Anne Tolley states that her main goals are to ensure that the ministry would not operate by simply responding to crises and that it would swing into action early to prevent unnecessary tragedy. While CYF often tended to intervene only once a child was exposed to dangerous situations, the new ministry promises to focus on prevention right through to transition.[4] It also plans to be independent and streamlined so that there is a single point of accountability with a clear organisational focus. This being considered, many of the proposed changes are well-meaning, but fairly vague. These include:

  • A child-centred approach,
  • A focus on early intervention,
  • A stronger focus on reducing the over-representation of Maori youth in the system,
  • Targeted support for caregivers.

Evidence on how these changes are to be made is scarce. However over the proposed 4 -5 years that implementation will take, it is hoped that they will become more concrete. On the other hand, the proposed legislative changes are promising:

  • Extending the jurisdiction of care up until a child is 18 years old. Previously under the Children, Young Persons and their Families Act 1986, “young person” referred to those under the age of 17.[5] This meant that after their seventeenth birthday young people may be thrust into independent living, as there was no legislative framework to fund their continued care. The new legislation will also allow any young person the option of retaining full care to 21, and some support until they turn 25.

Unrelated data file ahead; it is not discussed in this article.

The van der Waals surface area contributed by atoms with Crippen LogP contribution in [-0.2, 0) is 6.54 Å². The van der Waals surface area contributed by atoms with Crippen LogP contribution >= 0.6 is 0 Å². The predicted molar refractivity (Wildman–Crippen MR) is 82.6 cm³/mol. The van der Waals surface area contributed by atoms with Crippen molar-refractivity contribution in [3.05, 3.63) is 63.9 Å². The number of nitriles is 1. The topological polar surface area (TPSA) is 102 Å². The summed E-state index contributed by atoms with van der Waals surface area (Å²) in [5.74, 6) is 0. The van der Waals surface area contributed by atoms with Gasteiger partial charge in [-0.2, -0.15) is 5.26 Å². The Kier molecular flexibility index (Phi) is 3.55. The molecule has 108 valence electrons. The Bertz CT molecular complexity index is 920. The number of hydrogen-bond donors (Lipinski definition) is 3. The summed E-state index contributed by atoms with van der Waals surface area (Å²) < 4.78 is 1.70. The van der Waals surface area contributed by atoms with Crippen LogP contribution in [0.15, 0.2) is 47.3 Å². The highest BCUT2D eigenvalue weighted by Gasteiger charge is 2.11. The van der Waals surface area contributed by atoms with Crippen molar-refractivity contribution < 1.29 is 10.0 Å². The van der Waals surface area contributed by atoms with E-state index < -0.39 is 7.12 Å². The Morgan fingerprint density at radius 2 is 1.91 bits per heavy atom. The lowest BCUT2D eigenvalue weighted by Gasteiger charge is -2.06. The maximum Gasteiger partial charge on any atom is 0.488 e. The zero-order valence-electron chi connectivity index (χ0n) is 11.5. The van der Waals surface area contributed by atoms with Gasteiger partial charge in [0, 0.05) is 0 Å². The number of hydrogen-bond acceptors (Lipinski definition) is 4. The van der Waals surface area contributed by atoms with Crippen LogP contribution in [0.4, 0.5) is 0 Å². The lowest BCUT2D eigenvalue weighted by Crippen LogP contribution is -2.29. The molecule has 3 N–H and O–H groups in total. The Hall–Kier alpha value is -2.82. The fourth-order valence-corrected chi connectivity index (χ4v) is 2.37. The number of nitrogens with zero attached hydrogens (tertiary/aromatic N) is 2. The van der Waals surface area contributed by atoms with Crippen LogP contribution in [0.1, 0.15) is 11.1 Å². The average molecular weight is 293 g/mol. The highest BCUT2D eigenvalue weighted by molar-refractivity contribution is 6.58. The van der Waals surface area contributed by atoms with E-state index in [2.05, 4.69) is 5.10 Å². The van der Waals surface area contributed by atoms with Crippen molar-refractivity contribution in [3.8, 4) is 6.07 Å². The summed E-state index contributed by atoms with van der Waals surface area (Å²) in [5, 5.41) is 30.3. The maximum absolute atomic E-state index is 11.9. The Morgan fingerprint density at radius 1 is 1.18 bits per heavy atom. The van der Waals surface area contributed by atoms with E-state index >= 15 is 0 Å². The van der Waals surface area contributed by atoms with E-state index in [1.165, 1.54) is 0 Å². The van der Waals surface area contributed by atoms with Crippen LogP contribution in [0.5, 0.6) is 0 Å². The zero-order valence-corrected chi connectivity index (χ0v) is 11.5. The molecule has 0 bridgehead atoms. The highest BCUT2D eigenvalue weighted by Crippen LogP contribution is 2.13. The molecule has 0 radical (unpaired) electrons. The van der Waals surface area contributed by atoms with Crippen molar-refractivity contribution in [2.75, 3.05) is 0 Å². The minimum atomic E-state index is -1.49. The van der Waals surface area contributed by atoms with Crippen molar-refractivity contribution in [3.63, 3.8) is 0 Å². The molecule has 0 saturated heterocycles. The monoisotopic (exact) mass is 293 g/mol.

• A direct purchasing model. Along with a proposed boost in funding, specialist services such as counselling, trauma, psychology, education and health will be able to be purchased on behalf of the child when they are needed. This is similar to the ACC model, and ensures that children are seen to faster than they are currently; staff will not need to spend excess time negotiating with agencies.[6] The Ministry of Social Development hopes that this will allow social workers to spend more time with children and less in the office.